RECENT CAMPAIGN WINS!
UChicago Ingalls Nurses WIN First Contract:
Four-year deal focuses on equity, recruitment, and retention
Ingalls nurses tried to organize a union many times over the years, and in October 2019, they finally won their NLRB election. Little did they know when they started bargaining for their first contract that they were also about to face one of the toughest years in nursing history with the emergence of the deadly COVID-19 epidemic. (continued below)
Nurses who were fighting to improve staffing and increase benefits soon found themselves also fighting for protective gear and for engineering controls to reduce their exposure to the disease. Ingalls was struggling with retaining nursing staff who were being overworked and not given adequate PPE. UChicago Ingalls Nurses discovered they were being infected with COVID at three times the rate than their peers at UChicago’s Hyde Park Medical Center. So they organized a press conference and an informational picket over the summer and demanded that “Ingalls, Clean Up Your Act”. They succeeded in getting improved access to PPE, but the employer still refused to agree to proposals to improve staffing. In the fall, nurses did a wage study and discovered that Ingalls was paying racially disparate wages – with nurses of color earning on average thousands of dollars less each year than their white peers. Management soon agreed to the Union’s proposal to establish a fair and transparent wage grid based on years of experience.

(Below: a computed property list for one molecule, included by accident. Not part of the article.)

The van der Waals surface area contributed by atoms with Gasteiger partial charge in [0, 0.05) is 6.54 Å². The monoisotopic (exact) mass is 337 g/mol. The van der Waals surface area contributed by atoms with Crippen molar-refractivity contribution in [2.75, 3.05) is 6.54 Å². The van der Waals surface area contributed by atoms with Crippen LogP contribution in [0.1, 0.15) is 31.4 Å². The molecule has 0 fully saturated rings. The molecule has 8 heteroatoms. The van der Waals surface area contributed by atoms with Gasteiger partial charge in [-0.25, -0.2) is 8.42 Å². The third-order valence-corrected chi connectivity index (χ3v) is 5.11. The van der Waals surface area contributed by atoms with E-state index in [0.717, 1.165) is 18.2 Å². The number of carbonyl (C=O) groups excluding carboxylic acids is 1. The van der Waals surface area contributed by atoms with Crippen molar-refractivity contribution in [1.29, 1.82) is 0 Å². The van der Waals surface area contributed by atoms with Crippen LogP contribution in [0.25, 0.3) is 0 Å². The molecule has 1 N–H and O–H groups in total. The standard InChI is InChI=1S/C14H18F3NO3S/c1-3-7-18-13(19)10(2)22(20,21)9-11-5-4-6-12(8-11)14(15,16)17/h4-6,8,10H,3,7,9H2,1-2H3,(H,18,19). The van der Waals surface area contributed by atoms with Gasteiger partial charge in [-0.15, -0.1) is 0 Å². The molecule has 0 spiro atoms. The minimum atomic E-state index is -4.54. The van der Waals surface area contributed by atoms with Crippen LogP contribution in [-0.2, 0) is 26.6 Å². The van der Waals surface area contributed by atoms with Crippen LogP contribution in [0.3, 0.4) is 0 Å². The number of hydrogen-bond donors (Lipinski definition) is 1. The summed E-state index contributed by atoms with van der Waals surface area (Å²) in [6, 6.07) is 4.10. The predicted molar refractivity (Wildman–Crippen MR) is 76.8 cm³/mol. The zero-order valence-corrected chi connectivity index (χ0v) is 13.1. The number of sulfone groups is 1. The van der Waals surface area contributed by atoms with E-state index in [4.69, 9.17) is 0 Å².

After a year of tough negotiations held via zoom due to COVID-19, Ingalls nurses ratified their first contract effective Feb. 21, 2021. Other highlights of the new CBA include six weeks of paid parental leave, certification bonuses, improved tuition benefits and a new team of resource nurses to improve staffing.
“It’s been a long time coming,” said ICU Nurse Lisa Vaughns. “But now we have a voice, we have union protection, and we have fair pay. We hope this contract helps recruit and retain skilled nurses. Our community deserves nothing less.”